When the road is long and the loneliness and sheer longing threaten to extinguish hope, it helps me to remember that, like Frodo and Sam, I, too, am in a grand tale, with an all-seeing, all-caring Reader or Listener who also happens to be in some mysterious way the Author...my story and the depths of my struggle may never be observed or known by any human watcher. But I can still endure - I can keep on fighting to live faithfully as a believer bearing my broken sexuality - so long as I have the assurance that my life matters to God, that, wonder of all wonders, my faith pleases him, that somehow it makes him smile.'
'The Bible calls the Christian struggle against sin faith (Hebrews12:3-4; 10:37-39). So I am trying to appropriate these biblical descriptions for myself. I am learning to look at my daily wrestling with disordered desires and call it truth. I am learning to look at my battle to keep from giving in to my temptations and call it sanctification. I am learning to see that my flawed, imperfect, yet-never-giving-up faithfulness is precisely the spiritual fruit that God will praise me for on the last day, to the ultimate honor of Jesus Christ.
My continuing struggle for holiness as a gay Christian can be a fragrant aroma to the Father. I am coming to believe that it will be, in C.S.Lewis's words, "an ingredient in the divine happiness."'
'More and more, I have the sense that what many of us need is a new conception of our own perseverance in faith. We need to reimagine ourselves and our stuggles. The temptation for me is to look at my bent and broken sexuality and conclude that, with it, I will never be able to please God, to walk in a manner worthy of his calling, to hear his praise. But what if I had a conception of God-glorifying faith, holiness, and righteousness that included within it a profound element of struggle and stumbling? What if I were to view my homosexual orientation, temptations, and occasional failures not as damning disqualifications for living a Christian life but rather as part and parcel of what it means to live by faith in a world that is fallen and scarred by sin and death?'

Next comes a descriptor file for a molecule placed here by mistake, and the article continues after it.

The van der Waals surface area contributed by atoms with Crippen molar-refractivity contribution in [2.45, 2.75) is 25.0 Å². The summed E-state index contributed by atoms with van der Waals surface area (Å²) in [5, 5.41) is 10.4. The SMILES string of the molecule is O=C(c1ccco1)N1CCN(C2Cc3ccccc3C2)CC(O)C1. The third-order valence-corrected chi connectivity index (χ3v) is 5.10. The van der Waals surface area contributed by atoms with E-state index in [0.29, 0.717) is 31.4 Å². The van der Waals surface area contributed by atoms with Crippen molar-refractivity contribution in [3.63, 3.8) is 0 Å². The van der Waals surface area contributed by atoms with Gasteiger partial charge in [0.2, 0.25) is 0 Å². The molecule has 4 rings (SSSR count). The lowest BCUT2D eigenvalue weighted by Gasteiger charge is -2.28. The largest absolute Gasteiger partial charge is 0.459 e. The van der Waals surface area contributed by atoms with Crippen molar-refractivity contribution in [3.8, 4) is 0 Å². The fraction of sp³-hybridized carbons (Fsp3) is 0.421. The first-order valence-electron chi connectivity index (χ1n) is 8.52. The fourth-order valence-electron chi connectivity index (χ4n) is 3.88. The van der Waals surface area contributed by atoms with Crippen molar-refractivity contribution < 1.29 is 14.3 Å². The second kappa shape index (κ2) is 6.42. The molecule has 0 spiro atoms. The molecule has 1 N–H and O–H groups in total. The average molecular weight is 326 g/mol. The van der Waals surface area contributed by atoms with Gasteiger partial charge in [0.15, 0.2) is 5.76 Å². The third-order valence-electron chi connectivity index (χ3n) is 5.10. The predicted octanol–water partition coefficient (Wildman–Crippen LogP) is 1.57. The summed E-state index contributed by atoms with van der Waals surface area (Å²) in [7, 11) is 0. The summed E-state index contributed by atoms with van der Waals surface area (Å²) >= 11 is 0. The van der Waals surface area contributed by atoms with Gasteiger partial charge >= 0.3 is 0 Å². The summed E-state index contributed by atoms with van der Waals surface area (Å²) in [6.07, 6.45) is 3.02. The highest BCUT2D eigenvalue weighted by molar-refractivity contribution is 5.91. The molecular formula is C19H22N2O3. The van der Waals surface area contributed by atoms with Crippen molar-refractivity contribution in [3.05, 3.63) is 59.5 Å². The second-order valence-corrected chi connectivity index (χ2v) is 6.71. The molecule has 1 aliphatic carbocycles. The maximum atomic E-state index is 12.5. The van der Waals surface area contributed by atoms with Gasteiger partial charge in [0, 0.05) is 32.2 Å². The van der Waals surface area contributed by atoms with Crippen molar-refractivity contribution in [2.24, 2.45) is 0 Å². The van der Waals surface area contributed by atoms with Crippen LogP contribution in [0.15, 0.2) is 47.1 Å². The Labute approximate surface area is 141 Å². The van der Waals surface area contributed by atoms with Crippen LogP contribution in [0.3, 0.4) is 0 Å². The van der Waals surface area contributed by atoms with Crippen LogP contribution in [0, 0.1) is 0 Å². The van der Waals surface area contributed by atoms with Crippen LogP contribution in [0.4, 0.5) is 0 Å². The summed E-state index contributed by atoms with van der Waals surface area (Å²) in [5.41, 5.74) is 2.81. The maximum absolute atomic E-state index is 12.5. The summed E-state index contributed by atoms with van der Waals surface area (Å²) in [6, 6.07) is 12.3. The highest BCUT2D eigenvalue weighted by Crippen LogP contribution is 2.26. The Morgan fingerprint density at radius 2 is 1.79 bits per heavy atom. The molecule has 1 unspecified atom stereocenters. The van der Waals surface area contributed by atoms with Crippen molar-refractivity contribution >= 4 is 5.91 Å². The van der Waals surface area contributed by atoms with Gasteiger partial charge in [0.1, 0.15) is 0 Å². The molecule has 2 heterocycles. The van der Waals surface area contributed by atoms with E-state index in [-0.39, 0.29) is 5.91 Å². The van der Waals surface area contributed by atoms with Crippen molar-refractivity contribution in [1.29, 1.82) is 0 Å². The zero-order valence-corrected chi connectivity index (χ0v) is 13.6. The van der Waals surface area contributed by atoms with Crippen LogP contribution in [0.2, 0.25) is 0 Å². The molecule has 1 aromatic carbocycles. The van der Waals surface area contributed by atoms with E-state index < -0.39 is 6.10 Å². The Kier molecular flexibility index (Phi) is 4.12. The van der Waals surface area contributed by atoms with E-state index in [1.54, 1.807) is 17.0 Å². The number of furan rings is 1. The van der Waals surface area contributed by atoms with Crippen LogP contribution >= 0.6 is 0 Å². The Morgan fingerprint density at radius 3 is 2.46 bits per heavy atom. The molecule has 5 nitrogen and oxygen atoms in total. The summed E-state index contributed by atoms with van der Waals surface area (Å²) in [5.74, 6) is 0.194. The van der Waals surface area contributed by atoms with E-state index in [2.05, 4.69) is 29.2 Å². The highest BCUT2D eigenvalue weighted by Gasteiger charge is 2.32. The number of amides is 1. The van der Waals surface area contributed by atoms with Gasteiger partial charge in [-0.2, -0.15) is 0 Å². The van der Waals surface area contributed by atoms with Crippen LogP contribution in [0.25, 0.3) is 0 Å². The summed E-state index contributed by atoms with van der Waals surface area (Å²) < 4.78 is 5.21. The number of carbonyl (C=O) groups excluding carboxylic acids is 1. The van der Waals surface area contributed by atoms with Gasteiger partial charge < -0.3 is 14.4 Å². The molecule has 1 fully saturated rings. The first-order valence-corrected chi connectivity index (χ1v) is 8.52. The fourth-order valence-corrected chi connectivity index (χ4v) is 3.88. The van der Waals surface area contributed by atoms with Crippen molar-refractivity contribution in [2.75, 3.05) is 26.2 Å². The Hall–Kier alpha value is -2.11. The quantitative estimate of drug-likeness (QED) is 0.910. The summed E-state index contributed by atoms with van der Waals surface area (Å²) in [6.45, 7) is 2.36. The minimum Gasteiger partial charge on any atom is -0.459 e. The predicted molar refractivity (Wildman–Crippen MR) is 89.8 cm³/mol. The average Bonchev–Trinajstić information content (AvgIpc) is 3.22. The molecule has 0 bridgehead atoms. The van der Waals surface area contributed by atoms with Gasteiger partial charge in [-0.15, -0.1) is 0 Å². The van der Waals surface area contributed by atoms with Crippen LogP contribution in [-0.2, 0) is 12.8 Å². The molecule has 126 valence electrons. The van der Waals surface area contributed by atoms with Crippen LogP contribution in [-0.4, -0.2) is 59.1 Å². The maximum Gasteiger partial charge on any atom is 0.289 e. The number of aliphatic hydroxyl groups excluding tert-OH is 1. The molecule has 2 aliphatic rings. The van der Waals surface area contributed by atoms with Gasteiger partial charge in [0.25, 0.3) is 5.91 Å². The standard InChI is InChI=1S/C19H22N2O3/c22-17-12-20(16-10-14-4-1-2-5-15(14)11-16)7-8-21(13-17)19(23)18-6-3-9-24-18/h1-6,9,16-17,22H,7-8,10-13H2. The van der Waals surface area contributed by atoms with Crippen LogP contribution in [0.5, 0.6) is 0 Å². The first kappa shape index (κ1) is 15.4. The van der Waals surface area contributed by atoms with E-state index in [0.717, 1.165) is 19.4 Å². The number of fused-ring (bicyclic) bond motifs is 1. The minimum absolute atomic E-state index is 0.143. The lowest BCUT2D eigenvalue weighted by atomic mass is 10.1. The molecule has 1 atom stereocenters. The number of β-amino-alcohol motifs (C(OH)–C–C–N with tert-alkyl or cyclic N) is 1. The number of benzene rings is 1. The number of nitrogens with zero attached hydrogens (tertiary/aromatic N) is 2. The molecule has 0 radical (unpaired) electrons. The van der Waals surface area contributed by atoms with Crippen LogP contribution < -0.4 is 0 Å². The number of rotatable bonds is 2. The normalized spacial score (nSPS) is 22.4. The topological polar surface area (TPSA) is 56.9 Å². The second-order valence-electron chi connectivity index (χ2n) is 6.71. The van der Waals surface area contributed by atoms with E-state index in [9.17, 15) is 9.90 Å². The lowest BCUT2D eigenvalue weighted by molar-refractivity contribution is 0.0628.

'...the struggles facing homosexual Christians...the struggle to be faithful to the gospel's "terrible decree" that we must hold in check our strongest urges and not engage in homosexual activity; the struggle to belong, to find the end of loneliness; and the struggle with shame, with nagging feelings of being constantly displeasing to God.'
'The remedy for loneliness - if there is such a thing this side of God's future - is to learn, over and over again, to do this: to feel God's keeping presence embodied in the human members of the community of faith, the church.'
'A silly idea is current that good people do not know what temptation means. This is an obvious lie. Only those who try to resist temptation know how strong it is... A man who gives into temptation after five minutes simply does not know what it would have been like an hour later. That is why bad people, in one sense know very little about badness. They have lived a sheltered life by always giving in... Christ, because he was the only man who never yielded to temptation, is also the only man who knows to the full what temptation means - the only complete realist.'
CS Lewis in Wesley Hill, Washed and Waiting, p.75.